Adding to these barriers, mothers suffer from chronic guilt. Exhausted mothers are constantly being bombarded by simplistic and unhelpful advice on how to find a mythical work-life balance. But self-care can’t magically fix the social inequities that are pushing working mothers to the edge. “Mothers don’t need balance. They need justice,” wrote social scientist Caitlyn Collins. Rather than lingering over futile work-life balance debates, we should focus on raising awareness of the systemic barriers that force women to choose between having a family or a career—and create actionable solutions to dismantle them. 

This is where policy pays a crucial role. Workplace policies signal to employees what’s expected of them, and people adjust their behavior accordingly. For example, if an employer routinely sends out e-mails during out-of-office hours, they’re saying to their employees “you should be available 24/7.” Likewise, if a government implements unequal parental leave policies allowing mothers to take months of paid leave but fathers just a few days, it’s sending the message that women should be at home looking after the children while men should be working.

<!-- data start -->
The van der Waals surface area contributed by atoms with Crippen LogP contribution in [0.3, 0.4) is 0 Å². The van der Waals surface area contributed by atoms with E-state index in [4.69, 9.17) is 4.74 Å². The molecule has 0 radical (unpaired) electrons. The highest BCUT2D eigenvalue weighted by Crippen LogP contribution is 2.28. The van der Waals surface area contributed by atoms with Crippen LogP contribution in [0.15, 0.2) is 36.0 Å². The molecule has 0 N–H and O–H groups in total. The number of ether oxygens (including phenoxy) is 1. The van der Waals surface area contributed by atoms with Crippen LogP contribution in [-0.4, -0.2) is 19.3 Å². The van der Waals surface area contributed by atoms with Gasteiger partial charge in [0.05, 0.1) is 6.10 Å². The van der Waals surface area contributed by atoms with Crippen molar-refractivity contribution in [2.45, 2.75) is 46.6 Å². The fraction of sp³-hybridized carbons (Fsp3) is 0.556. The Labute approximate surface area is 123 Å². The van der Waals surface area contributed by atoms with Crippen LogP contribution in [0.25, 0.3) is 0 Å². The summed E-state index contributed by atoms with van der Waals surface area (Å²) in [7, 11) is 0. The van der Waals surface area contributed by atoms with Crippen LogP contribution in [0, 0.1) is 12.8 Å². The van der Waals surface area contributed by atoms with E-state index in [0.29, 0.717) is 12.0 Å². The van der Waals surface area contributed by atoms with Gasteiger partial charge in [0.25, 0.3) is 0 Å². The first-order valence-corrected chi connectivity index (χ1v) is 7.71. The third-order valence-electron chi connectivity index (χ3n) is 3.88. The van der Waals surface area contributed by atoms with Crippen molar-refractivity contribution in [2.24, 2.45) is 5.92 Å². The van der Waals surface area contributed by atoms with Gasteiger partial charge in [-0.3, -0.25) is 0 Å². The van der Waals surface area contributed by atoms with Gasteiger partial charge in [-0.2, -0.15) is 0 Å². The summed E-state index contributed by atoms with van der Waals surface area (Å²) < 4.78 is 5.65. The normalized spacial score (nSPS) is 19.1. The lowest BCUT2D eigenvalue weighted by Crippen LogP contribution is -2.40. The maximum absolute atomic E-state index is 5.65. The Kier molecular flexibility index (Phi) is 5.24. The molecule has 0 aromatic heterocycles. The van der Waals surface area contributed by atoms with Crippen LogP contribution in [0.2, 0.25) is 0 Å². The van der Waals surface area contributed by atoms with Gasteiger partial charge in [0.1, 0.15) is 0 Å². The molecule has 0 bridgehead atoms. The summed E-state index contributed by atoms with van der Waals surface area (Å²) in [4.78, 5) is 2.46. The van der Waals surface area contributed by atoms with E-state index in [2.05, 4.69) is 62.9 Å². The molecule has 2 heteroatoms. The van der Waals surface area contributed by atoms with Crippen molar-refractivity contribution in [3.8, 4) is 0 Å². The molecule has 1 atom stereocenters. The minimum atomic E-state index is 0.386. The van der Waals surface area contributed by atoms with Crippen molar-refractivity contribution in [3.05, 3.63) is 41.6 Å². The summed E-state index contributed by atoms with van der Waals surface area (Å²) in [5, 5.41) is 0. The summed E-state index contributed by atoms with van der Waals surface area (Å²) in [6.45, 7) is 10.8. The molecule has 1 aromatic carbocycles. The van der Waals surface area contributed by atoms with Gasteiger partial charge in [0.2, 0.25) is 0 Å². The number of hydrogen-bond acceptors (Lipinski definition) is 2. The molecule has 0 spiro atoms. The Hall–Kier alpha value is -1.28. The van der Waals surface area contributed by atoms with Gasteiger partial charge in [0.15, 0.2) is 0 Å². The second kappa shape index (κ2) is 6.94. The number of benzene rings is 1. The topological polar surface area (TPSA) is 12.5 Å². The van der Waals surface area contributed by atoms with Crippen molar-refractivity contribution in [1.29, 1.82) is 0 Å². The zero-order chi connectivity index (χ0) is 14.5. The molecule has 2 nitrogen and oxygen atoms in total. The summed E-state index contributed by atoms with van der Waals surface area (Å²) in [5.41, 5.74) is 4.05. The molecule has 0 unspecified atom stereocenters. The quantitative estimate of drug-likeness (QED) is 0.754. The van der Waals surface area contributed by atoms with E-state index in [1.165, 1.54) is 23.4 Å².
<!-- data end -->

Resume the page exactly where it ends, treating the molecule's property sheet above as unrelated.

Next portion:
These subliminal messages shape people’s moral judgments, actions and choices–and reinforce the “breadwinner-homemaker” model that penalizes working mothers.

Policies that value caregiving and promote gender equality can speed up cultural change. As of 2003, Icelandic mothers and fathers can take three months of paid parental leave each (nontransferable), in addition to three months shared between parents as they wish. In just a few years since this policy was implemented, the average length of paternity leave increased from 14 to 95 days, more women joined the workforce and fewer were working part-time. Organizational policies can be as effective. In fact, a laboratory experiment showed that making a family-friendly law (the U.S. Family and Medical Leave Act) explicit during workplace performance evaluations eliminated bias and salary penalties against mothers.